Garrett Square becomes Friendship Court

  • Garrett Square is renamed “Friendship Court” in an effort to shake the stigma attached to the neighborhood from the outside.
  • In May, PHA and NHT open a community center where they offer adult graduate equivalency diploma classes and after-school programs.
  • Tenant Association president Mary Carey says residents have been asking for these services since 1996.
  • At the request of the Charlottesville Police Department, the city installs “No Parking between 9 p.m.-5 a.m.” signs on all four streets surrounding Garrett Square. It is an attempt to cut down on “loud music, fighting, vandalism, drinking and suspected drug dealing,” according to Police Chief Tim Longo.

It’s discriminatory. Nowhere else in Charlottesville do you have that sign. What it really does [is cause people who are already powerless to feel] inferior and helpless.

— Eugene Williams, civil rights activist and founder of Dogwood Housing

The Reimagining of Friendship Court

By Jordy Yager

The redevelopment of Friendship Court is slated to be the largest new construction of low-income housing undertaken in Charlottesville in more than two decades. The plan alone is groundbreaking, having been directly created by current Section 8 residents in partnership with Piedmont Housing Alliance. City staff calls it the most nuanced and complex plan they’ve ever encountered. It ambitiously attempts to balance promises of zero resident displacement with the city’s broader affordable housing needs, while also calling for hundreds of new, likely higher-income, residents to move in, as residents hope to de-stigmatize the lasting effects of poverty born out of generations of racist government policy and neglect.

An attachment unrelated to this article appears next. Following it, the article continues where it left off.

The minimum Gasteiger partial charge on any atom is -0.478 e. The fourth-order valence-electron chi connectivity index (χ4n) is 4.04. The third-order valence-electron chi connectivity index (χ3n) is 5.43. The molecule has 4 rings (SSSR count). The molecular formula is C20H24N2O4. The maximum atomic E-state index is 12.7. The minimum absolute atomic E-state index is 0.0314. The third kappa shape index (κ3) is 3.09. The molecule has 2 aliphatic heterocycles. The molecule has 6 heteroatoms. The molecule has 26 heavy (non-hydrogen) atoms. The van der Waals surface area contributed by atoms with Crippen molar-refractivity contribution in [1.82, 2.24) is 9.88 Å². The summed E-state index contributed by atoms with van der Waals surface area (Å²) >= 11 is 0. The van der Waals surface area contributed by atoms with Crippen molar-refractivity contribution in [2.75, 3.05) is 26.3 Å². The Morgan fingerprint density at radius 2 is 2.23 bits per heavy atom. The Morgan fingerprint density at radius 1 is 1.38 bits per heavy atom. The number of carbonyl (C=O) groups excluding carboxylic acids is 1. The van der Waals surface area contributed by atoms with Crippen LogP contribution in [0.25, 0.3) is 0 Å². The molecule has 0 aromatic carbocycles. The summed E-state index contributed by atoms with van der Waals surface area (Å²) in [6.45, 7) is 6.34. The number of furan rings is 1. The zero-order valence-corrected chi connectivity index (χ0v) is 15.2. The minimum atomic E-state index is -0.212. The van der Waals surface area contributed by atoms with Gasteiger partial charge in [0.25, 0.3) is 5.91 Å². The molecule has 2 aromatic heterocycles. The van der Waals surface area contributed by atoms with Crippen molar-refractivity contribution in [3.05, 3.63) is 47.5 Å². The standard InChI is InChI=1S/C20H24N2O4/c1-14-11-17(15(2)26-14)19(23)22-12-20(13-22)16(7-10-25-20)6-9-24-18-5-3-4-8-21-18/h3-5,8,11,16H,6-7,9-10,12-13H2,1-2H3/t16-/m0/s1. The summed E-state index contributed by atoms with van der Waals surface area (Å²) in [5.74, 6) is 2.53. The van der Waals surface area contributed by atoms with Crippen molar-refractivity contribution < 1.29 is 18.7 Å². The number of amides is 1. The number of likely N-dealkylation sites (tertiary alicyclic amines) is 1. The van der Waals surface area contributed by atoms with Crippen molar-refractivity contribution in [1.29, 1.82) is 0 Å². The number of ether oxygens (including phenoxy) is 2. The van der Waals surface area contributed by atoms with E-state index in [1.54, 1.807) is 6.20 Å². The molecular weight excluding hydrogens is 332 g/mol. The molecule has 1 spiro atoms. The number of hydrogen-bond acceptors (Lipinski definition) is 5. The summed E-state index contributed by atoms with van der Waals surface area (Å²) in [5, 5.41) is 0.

This year will be the make-or-break year for Friendship Court’s redevelopment efforts. Millions of dollars in city, federal, and private funding stand between the massive plan and the highly anticipated 2020 groundbreaking. And while the green lights have begun to align and most residents are excited, the plan has its critics — those who call for greater levels of resident autonomy, greater security measures to guard against social and cultural displacement, and greater reparations for past wrongs.

In crafting this project, we’ve tried to tackle all of this and more by separating the longer narratives into five major questions:

Part 1: What is the plan?
Part 2: How did we get here?
Part 3: Does mixed-income housing work?
Part 4: Who does Friendship Court belong to?
Part 5: What’s next?

But we also wanted to give you access to as much of our reporting as possible, so we’ve created a timeline that details the history of this area, dating back 150 years, through the use of more than 130 maps, documents, archived articles, and photographs. Similarly, we wanted you to actually hear each of the two dozen long-form interviews we conducted, and not merely the portions we’ve included in the individual stories. So we’ve included more than 300 audio clips throughout the story: in the articles, the timeline, and on each person’s profile page. Our hope is that with all this, more of the picture will begin to emerge, and that, as we stand ready to make powerful and significant changes in the city, we all can help craft the solutions.